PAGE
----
Budget 2017: Creative industry reaction. Welcome recognition of sector’s importance but also disappointment
Chancellor Philip Hammond said the tech and digital industries would form the backbone of the global economy of the future – and the UK will lead this revolution.
Measures introduced in the Budget included more than £500m in a range of initiatives from Artificial Intelligence (AI), to 5G and full-fibre broadband.
Tomo Yasuda, pictured, managing director of Bristol-based Cookpad Ltd, the global online recipe sharing and cooking community, said it was great to see a major focus on technology and innovation, with significant funding to ensure Britain remained at the forefront of the global technology revolution.
“The Budget has promised funding for AI, including the opportunity to build AI capability and knowledge by increasing the number of AI PhD students; along with budget to train more computer science teachers and create a new National Centre for Computing to ensure the next generation is equipped with the skills they need to thrive in the modern world of work,” he said.
“As the digital sector is the fastest-growing part of the UK economy, today’s announcement has provided some assurance that the government recognise this. At Cookpad Ltd we have a world-class, international Machine Learning and AI team and plan to invest significantly to bring more of the brightest and best to our region; along with a new wave of technology talent.”
Cookpad plans to reach 100 countries within the next three years from its recently-opened Bristol-based global HQ.
Institute of Directors South West chair Nick Sturge, who is also director of Bristol’s Engine Shed innovation hub, said: “Increasing the amount of Public Data made open for companies would critical to enhance their products and develop new ones. Let’s hope the impressively named new Geospatial Data Commission does that.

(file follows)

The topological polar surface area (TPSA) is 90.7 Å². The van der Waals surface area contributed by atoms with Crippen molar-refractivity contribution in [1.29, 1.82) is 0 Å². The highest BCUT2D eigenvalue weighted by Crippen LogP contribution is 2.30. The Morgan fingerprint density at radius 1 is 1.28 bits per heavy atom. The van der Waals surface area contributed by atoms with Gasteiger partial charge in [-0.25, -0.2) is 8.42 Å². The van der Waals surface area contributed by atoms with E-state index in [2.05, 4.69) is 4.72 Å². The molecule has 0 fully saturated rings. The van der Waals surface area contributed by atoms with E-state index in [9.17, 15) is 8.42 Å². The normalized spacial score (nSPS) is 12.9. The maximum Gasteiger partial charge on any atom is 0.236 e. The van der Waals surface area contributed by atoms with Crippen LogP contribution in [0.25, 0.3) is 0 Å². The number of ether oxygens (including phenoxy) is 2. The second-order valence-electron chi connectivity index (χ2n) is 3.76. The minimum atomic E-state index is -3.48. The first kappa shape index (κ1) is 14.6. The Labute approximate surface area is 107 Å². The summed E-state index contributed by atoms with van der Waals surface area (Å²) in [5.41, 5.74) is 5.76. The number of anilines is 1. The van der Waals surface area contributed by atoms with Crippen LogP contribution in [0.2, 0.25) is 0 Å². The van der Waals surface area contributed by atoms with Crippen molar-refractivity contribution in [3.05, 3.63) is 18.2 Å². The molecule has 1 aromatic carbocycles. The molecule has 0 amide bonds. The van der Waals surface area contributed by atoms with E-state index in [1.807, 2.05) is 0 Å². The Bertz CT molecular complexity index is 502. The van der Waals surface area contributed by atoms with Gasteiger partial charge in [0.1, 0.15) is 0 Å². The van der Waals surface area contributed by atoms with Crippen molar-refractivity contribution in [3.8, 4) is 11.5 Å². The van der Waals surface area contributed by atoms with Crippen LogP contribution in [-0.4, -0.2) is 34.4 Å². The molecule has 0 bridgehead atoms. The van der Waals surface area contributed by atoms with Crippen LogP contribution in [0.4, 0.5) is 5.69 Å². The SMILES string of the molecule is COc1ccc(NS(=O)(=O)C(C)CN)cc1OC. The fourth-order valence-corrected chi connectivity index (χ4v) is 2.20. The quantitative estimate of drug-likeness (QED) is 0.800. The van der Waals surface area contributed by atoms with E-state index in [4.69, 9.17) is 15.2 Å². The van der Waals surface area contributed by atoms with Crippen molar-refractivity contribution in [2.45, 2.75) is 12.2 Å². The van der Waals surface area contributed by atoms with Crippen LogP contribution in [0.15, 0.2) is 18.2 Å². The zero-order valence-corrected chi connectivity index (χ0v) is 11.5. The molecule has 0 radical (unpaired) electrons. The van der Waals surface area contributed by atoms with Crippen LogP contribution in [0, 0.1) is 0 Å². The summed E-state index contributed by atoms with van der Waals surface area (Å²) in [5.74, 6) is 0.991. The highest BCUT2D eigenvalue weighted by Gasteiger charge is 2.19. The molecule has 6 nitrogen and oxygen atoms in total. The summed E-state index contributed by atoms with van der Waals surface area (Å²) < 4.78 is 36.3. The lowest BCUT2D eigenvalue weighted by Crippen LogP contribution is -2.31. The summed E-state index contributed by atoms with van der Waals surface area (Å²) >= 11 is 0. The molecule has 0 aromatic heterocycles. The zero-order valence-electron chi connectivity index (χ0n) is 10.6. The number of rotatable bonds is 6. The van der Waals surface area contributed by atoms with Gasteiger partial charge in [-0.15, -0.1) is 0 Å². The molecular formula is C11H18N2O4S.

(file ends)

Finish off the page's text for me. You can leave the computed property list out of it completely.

“There are already some Developer Licenses available that allow use of charged for Public Data for free under certain criteria and we’d like to see this extended. Data is of increasing importance to the economy and driving both innovation and productivity.”
James Durie, chief executive of Bristol Chamber of Commerce & Initiative at Business West, welcomed the announcements supporting tech companies, the roll out of electric cars and a raft of measures to improve education, skills and the digital economy.
“The status of Bristol and Bath as a leading cluster of digital innovation was recognised as the Chancellor identified the two cities as a dedicated regional hub that will contribute to the roll out of £21m worth of sector programmes over the next four years,” he said.
But the Creative Industries Federation said the Budget was far from ‘fit for the future’. Chief executive John Kampfner called it “disappointing”, adding “with the creative industries already contributing £87bn to the economy, the government has missed an important opportunity to invest in the UK’s fastest-growing sector at a critical time for the country.
“Failure to back our world-leading creative enterprises and entrepreneurs will be to the detriment of a sector that creates jobs at four times the rate of the wider UK workforce.
“A lack of commitment to the creative industries will mean that this job creation in our towns and cities across the land will be damaged.
“All this comes at a time of lacklustre growth forecasts and the apportioning of a further £3bn to deal with faltering Brexit negotiations.
“As a highly innovative sector, working increasingly closely with tech, the creative industries welcome new funding for innovation and improved digital infrastructure. But the lack of ambition behind government’s commitments to the creative industries sector deal and the Cultural Development Fund risks undermining the growth and prosperity all are trying to achieve.”